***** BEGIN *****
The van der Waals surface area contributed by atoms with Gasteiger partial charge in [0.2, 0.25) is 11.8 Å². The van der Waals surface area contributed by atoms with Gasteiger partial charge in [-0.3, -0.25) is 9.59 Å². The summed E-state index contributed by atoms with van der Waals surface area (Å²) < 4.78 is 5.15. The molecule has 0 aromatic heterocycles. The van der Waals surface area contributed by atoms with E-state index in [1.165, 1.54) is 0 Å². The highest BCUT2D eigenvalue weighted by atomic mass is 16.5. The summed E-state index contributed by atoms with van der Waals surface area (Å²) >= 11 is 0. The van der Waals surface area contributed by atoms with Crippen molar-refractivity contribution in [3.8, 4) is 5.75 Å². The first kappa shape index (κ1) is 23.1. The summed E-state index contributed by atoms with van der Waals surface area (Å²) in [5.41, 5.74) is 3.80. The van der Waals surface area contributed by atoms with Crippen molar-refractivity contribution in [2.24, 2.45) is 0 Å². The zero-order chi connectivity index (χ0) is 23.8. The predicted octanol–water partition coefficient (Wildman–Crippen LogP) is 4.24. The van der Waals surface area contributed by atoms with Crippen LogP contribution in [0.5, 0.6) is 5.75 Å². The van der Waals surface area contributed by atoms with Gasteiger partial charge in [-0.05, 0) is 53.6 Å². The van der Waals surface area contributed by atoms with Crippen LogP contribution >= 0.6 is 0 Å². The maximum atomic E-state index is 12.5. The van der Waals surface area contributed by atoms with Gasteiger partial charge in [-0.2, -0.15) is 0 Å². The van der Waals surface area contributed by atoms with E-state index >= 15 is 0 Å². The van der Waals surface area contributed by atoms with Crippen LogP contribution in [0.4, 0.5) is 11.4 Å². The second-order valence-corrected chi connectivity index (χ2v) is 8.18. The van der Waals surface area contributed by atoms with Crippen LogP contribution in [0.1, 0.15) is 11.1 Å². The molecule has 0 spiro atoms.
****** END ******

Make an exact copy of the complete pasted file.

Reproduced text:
The van der Waals surface area contributed by atoms with Gasteiger partial charge in [0.2, 0.25) is 11.8 Å². The van der Waals surface area contributed by atoms with Gasteiger partial charge in [-0.3, -0.25) is 9.59 Å². The summed E-state index contributed by atoms with van der Waals surface area (Å²) < 4.78 is 5.15. The molecule has 0 aromatic heterocycles. The van der Waals surface area contributed by atoms with E-state index in [1.165, 1.54) is 0 Å². The highest BCUT2D eigenvalue weighted by atomic mass is 16.5. The summed E-state index contributed by atoms with van der Waals surface area (Å²) >= 11 is 0. The van der Waals surface area contributed by atoms with Crippen molar-refractivity contribution in [3.8, 4) is 5.75 Å². The first kappa shape index (κ1) is 23.1. The summed E-state index contributed by atoms with van der Waals surface area (Å²) in [5.41, 5.74) is 3.80. The van der Waals surface area contributed by atoms with Crippen molar-refractivity contribution in [2.24, 2.45) is 0 Å². The zero-order chi connectivity index (χ0) is 23.8. The predicted octanol–water partition coefficient (Wildman–Crippen LogP) is 4.24. The van der Waals surface area contributed by atoms with Crippen LogP contribution in [0.5, 0.6) is 5.75 Å². The van der Waals surface area contributed by atoms with Gasteiger partial charge in [-0.05, 0) is 53.6 Å². The van der Waals surface area contributed by atoms with Crippen LogP contribution >= 0.6 is 0 Å². The maximum atomic E-state index is 12.5. The van der Waals surface area contributed by atoms with Gasteiger partial charge in [-0.2, -0.15) is 0 Å². The van der Waals surface area contributed by atoms with E-state index >= 15 is 0 Å². The van der Waals surface area contributed by atoms with Crippen LogP contribution in [0.4, 0.5) is 11.4 Å². The second-order valence-corrected chi connectivity index (χ2v) is 8.18. The van der Waals surface area contributed by atoms with Crippen LogP contribution in [0.1, 0.15) is 11.1 Å². The molecule has 0 spiro atoms.